The first half of the title refers to NBC's new, and short-lived I hope, series. The latter half is what I think has happened to the network's executives and way too many television viewers. Last night was the debut of the show I warned you all about awhile back. The concept is to have some people, vying for their 15 seconds of fame and 15 minutes of shame, allow Jillian Michaels to come into their home and inflict her style of coaching upon them to rid them of obesity and its health problems. As typical of most "weight loss reality TV," the show did a disservice to the fitness training industry. Thanks Jillian, Chad Bennett, Kelia Tandiff, and Will Ebrecht.
From the start, Ms. Michaels once again proved she's more of an actor than she is a fitness professional. Her first contact with the family, an obese mom, dad, adult son, and a grown daughter with her own set of personal issues, is a phone call telling them to meet her at the fitness center in 20 minutes. Naturally the family was eating when they got her call. What a coincidence, huh? As soon as they meet, Jillian starts putting them through a workout unsuitable for people in their condition. Jumping jacks as a warm up? Not for people with over 40% body fat who haven't been exercising since who knows when? Jillian should know better, especially since she got the report from one of the show's doctors about the family's horrible conditions. So much for proper exercise progression.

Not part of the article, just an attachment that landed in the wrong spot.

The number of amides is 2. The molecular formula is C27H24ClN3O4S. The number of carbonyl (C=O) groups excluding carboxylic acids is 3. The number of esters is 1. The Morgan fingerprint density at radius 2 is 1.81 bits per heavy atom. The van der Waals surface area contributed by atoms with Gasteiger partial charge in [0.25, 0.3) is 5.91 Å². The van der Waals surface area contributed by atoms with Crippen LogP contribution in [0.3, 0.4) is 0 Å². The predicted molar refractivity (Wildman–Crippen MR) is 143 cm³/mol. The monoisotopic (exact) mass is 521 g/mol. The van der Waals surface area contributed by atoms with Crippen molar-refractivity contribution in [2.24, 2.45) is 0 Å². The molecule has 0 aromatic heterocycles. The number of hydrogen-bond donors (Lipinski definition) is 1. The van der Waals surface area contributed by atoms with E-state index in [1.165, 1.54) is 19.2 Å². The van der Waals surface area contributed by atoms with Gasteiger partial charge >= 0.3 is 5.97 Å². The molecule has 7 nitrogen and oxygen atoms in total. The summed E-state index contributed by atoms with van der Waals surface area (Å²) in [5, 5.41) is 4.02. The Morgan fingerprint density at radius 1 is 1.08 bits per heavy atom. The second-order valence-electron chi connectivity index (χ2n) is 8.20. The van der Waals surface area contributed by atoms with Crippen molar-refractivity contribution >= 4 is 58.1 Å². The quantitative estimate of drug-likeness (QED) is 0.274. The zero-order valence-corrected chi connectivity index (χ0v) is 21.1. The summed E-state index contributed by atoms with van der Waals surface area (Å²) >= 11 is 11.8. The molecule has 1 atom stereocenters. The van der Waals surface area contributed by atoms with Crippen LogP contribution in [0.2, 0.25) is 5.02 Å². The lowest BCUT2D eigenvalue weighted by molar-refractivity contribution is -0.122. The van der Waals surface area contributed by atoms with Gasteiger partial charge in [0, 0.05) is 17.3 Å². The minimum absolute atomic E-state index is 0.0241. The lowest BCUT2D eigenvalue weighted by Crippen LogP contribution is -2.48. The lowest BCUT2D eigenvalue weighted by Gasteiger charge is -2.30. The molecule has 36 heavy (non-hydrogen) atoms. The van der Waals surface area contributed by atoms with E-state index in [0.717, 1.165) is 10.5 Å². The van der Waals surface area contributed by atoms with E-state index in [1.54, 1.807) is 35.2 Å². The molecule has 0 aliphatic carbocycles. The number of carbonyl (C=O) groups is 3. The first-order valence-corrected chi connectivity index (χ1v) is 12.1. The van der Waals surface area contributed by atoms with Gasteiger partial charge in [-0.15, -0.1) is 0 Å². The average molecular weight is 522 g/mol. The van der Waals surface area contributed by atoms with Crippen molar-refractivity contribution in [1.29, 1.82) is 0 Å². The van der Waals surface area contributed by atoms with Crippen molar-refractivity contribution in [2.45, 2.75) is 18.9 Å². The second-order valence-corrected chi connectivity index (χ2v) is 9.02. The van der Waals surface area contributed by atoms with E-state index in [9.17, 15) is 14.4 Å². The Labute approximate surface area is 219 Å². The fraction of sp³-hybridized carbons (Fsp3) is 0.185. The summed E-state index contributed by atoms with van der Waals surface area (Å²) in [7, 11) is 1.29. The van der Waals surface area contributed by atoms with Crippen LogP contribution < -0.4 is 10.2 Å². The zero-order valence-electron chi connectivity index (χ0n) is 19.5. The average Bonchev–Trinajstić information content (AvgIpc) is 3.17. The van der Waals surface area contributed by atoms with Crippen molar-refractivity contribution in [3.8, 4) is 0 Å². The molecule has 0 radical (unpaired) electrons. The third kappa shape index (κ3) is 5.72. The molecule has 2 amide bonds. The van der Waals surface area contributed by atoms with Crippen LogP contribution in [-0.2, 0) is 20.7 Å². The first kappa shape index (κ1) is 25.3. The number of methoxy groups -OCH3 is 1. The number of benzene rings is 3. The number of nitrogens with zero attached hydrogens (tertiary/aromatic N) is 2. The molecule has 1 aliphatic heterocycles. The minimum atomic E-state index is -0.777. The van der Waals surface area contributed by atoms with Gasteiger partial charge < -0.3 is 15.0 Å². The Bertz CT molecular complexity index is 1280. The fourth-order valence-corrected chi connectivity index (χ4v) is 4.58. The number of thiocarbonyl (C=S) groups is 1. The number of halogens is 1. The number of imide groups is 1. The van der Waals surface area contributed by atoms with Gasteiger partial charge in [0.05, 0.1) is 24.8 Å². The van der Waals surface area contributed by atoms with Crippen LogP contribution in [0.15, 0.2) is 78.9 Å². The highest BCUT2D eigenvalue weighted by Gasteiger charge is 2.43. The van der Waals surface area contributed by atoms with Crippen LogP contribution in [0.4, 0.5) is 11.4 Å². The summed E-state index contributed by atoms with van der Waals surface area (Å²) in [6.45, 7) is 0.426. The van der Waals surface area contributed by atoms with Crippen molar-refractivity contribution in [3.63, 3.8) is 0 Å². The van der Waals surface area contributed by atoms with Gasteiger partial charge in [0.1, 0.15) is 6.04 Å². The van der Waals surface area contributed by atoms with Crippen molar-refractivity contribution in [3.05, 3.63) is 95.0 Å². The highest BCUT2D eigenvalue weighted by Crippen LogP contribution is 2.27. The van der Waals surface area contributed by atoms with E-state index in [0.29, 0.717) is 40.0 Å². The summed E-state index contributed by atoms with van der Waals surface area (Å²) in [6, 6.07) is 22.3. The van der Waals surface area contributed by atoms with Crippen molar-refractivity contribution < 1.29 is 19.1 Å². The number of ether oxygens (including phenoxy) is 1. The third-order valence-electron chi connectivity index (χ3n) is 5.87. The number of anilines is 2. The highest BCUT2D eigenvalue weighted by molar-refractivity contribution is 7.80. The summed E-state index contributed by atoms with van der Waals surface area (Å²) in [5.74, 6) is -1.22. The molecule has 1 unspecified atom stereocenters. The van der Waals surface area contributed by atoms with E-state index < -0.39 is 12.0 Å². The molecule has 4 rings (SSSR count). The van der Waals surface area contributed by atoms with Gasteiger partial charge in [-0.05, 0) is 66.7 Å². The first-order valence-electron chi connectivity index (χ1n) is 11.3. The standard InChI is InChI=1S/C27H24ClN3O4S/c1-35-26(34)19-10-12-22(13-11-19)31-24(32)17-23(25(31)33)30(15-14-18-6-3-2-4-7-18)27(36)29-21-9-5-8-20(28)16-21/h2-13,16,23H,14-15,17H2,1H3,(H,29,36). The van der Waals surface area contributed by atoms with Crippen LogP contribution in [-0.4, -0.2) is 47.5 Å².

Later on Jillian squirms with glee and laughs like a hyena at the Frankenstein-like creation she has made, while the wife yells and screams at her husband during a workout. Just like Jillian.
One tip I wish this show and The Biggest Loser would follow: use treadmills that have a safety key feature, or use safety harnesses! I know I'm tired of the network making fun of overfat people having treadmill mishaps.
Of course, just like on The Biggest Loser, there were plenty of tears, mainly due to emotional stresses that are not part of the scope of practice for a fitness trainer. Instead of sending them for the proper professional help, Jillian herself cured them all, right on camera. And just in time for the daughter's wedding, which NBC paid for.
So there you have it. Let me be the first to say, if you've seen one episode of Losing It with Jillian Michaels, you've seen them all. Different people, different details, same everything else. With shows like this one popping up regularly, while a great comedy like Better Off Ted gets canceled, I really think most of the TV exec's have really lost it.
Did you watch Losing It? What do you think? Do you find shows like this informative, entertaining, or harmful? Comments and opinions are welcomed.